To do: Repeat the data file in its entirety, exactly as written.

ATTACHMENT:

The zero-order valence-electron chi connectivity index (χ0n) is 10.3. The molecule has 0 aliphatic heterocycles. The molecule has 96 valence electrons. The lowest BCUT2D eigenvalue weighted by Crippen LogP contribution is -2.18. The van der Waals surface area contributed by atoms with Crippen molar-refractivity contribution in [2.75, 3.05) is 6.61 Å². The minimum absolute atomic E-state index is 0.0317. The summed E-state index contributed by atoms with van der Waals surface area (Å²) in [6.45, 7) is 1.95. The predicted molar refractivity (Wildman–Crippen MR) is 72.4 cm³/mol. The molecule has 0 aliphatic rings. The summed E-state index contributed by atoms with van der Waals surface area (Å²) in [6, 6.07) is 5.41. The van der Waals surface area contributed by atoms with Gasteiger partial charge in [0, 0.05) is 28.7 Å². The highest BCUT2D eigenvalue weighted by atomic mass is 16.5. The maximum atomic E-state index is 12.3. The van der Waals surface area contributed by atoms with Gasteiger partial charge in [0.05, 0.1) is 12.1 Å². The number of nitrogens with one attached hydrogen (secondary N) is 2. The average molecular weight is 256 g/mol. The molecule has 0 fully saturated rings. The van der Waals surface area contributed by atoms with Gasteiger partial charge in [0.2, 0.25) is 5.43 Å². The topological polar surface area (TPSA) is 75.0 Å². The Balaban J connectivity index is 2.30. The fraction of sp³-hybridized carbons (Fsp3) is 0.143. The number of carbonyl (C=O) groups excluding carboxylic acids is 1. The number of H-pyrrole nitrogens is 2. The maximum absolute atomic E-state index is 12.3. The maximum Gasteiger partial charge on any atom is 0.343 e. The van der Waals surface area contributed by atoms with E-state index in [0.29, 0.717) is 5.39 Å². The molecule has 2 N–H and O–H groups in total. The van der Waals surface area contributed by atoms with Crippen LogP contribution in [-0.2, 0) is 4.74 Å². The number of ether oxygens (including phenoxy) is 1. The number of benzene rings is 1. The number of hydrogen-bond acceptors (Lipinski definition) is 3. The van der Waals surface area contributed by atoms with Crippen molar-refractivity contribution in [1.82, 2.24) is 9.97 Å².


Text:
The zero-order valence-electron chi connectivity index (χ0n) is 10.3. The molecule has 0 aliphatic heterocycles. The molecule has 96 valence electrons. The lowest BCUT2D eigenvalue weighted by Crippen LogP contribution is -2.18. The van der Waals surface area contributed by atoms with Crippen molar-refractivity contribution in [2.75, 3.05) is 6.61 Å². The minimum absolute atomic E-state index is 0.0317. The summed E-state index contributed by atoms with van der Waals surface area (Å²) in [6.45, 7) is 1.95. The predicted molar refractivity (Wildman–Crippen MR) is 72.4 cm³/mol. The molecule has 0 aliphatic rings. The summed E-state index contributed by atoms with van der Waals surface area (Å²) in [6, 6.07) is 5.41. The van der Waals surface area contributed by atoms with Gasteiger partial charge in [0, 0.05) is 28.7 Å². The highest BCUT2D eigenvalue weighted by atomic mass is 16.5. The maximum atomic E-state index is 12.3. The van der Waals surface area contributed by atoms with Gasteiger partial charge in [0.05, 0.1) is 12.1 Å². The number of nitrogens with one attached hydrogen (secondary N) is 2. The average molecular weight is 256 g/mol. The molecule has 0 fully saturated rings. The van der Waals surface area contributed by atoms with Gasteiger partial charge in [0.2, 0.25) is 5.43 Å². The topological polar surface area (TPSA) is 75.0 Å². The Balaban J connectivity index is 2.30. The fraction of sp³-hybridized carbons (Fsp3) is 0.143. The number of carbonyl (C=O) groups excluding carboxylic acids is 1. The number of H-pyrrole nitrogens is 2. The maximum absolute atomic E-state index is 12.3. The maximum Gasteiger partial charge on any atom is 0.343 e. The van der Waals surface area contributed by atoms with E-state index in [0.29, 0.717) is 5.39 Å². The molecule has 2 N–H and O–H groups in total. The van der Waals surface area contributed by atoms with Crippen LogP contribution in [-0.2, 0) is 4.74 Å². The number of ether oxygens (including phenoxy) is 1. The number of benzene rings is 1. The number of hydrogen-bond acceptors (Lipinski definition) is 3. The van der Waals surface area contributed by atoms with Crippen molar-refractivity contribution in [1.82, 2.24) is 9.97 Å².